Can ice hockey become mainstream in the UK?

Ice hockey is recognised worldwide as a Canadian and North American sport, with high profile games and players in both countries.

The National Hockey League (NHL) is a professional league with 31 teams – 24 in the United States and seven in Canada.

Europe is starting to demand attention with Sweden (SHL), Russia (KHL) and Germany (DEL) gaining recognition – but not yet being given the credit they deserve.

This leads to the question of how the UK fits into the grand scheme of things and the popularity of the sport in the country?

The Elite Ice Hockey League (EIHL) was formed in 2003, replacing the previous Ice Hockey Super League. It is the highest level of ice hockey competition in the United Kingdom.

It currently consists of 12 teams from all over the United Kingdom, with representation from each home nation (England, Wales, Scotland and Northern Ireland).

With the development of new and updated ice rinks around the country, the UK now has more opportunity than ever before to become serious contender and is producing more top quality players.

Its teams are heavily populated with US and Canadian players, with the style of ice hockey in Britain similar to that played in North America as opposed to the one adopted by many other European countries.

The game is well known for its aggressive nature, with publicised fights bringing as much attention as a spectacular goal.

However, in June 2006 the EIHL followed the NHL’s lead and announced the adoption of the ‘zero tolerance’ interpretation of the rules with regard to holding, hooking and interference implemented in the National Hockey League (during the 2005–06 season). This increased the pace of the game and led to a rise in spectator numbers.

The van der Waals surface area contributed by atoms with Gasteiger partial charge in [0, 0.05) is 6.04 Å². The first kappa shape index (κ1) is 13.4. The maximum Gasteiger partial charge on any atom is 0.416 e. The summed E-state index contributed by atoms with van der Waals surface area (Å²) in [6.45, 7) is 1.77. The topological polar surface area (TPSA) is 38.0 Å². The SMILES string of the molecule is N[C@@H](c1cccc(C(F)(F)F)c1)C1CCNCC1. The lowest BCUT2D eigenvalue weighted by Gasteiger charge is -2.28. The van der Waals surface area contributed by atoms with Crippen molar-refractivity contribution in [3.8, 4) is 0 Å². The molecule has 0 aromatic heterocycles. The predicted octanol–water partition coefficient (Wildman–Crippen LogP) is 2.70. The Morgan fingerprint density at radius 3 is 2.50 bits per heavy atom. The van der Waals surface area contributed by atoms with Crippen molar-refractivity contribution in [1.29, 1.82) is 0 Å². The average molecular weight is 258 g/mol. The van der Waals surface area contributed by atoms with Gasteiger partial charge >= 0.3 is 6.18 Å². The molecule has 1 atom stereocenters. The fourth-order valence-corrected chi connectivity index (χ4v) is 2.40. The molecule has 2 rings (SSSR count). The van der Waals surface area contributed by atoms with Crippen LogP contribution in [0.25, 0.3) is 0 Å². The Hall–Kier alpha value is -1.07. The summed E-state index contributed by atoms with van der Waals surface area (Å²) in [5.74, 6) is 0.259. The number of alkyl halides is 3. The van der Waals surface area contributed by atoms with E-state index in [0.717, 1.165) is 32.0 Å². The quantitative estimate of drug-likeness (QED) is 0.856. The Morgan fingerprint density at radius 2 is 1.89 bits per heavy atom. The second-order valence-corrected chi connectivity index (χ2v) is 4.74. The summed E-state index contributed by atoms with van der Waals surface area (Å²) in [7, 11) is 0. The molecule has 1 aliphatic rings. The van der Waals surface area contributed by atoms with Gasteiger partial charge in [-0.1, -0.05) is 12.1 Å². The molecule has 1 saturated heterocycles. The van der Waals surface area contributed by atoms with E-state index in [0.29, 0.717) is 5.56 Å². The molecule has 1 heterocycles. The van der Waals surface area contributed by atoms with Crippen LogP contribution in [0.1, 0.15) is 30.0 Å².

Spectator interest in the sport could well do with improvement, even though numbers are growing steadily. Ice hockey isn’t as widely covered as other sports in UK, with the lack of a high-profile television deal a major obstacle to future growth.

More media coverage from newspapers and the major TV stations would help increase awareness and hopefully grow the fan network.

Individual clubs are doing their own marketing at a local level to introduce the sport to a younger and wider audience, while it is rumoured that Neil Black, the owner of Nottingham Panthers, is setting up a new EIHL franchise in London playing out of the Wembley Arena.

Another positive sign, which proves the sport does have a future, is the fact that most reputable and established online sports betting operators provide a comprehensive range of betting markets for ice hockey matches and competitions all over the world.

In the UK, the online bookmaker Sportingbet has always covered the sport and has noticed increased activity in terms of the number of bets being placed and betting markets punters are interested in.

Hopefully all these initiatives and activities will ensure that the sport progresses in terms of local players and audiences.

History has proven that without a growing fanbase who are serious about the sport, ice hockey could remain on the periphery of being one of the main sports in the United Kingdom.

(Image permission: Al Goold Photo)

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